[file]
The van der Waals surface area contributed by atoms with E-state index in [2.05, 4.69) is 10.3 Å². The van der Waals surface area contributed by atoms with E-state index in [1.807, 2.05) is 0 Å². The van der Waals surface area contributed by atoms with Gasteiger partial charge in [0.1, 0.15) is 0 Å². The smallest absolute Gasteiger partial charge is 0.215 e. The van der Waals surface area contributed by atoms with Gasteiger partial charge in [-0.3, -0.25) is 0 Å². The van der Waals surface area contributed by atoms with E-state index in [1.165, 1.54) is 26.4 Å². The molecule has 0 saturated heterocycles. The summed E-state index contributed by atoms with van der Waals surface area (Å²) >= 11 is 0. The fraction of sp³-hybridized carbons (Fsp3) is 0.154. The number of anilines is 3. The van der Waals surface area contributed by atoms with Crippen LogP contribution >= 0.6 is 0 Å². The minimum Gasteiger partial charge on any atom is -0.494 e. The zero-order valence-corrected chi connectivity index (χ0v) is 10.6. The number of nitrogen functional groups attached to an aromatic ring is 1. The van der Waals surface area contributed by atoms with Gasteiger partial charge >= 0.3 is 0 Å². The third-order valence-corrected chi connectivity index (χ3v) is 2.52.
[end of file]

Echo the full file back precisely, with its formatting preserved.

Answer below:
The van der Waals surface area contributed by atoms with E-state index in [2.05, 4.69) is 10.3 Å². The van der Waals surface area contributed by atoms with E-state index in [1.807, 2.05) is 0 Å². The van der Waals surface area contributed by atoms with Gasteiger partial charge in [0.1, 0.15) is 0 Å². The smallest absolute Gasteiger partial charge is 0.215 e. The van der Waals surface area contributed by atoms with Gasteiger partial charge in [-0.3, -0.25) is 0 Å². The van der Waals surface area contributed by atoms with E-state index in [1.165, 1.54) is 26.4 Å². The molecule has 0 saturated heterocycles. The summed E-state index contributed by atoms with van der Waals surface area (Å²) >= 11 is 0. The fraction of sp³-hybridized carbons (Fsp3) is 0.154. The number of anilines is 3. The van der Waals surface area contributed by atoms with Crippen LogP contribution >= 0.6 is 0 Å². The minimum Gasteiger partial charge on any atom is -0.494 e. The zero-order valence-corrected chi connectivity index (χ0v) is 10.6. The number of nitrogen functional groups attached to an aromatic ring is 1. The van der Waals surface area contributed by atoms with Gasteiger partial charge >= 0.3 is 0 Å². The third-order valence-corrected chi connectivity index (χ3v) is 2.52.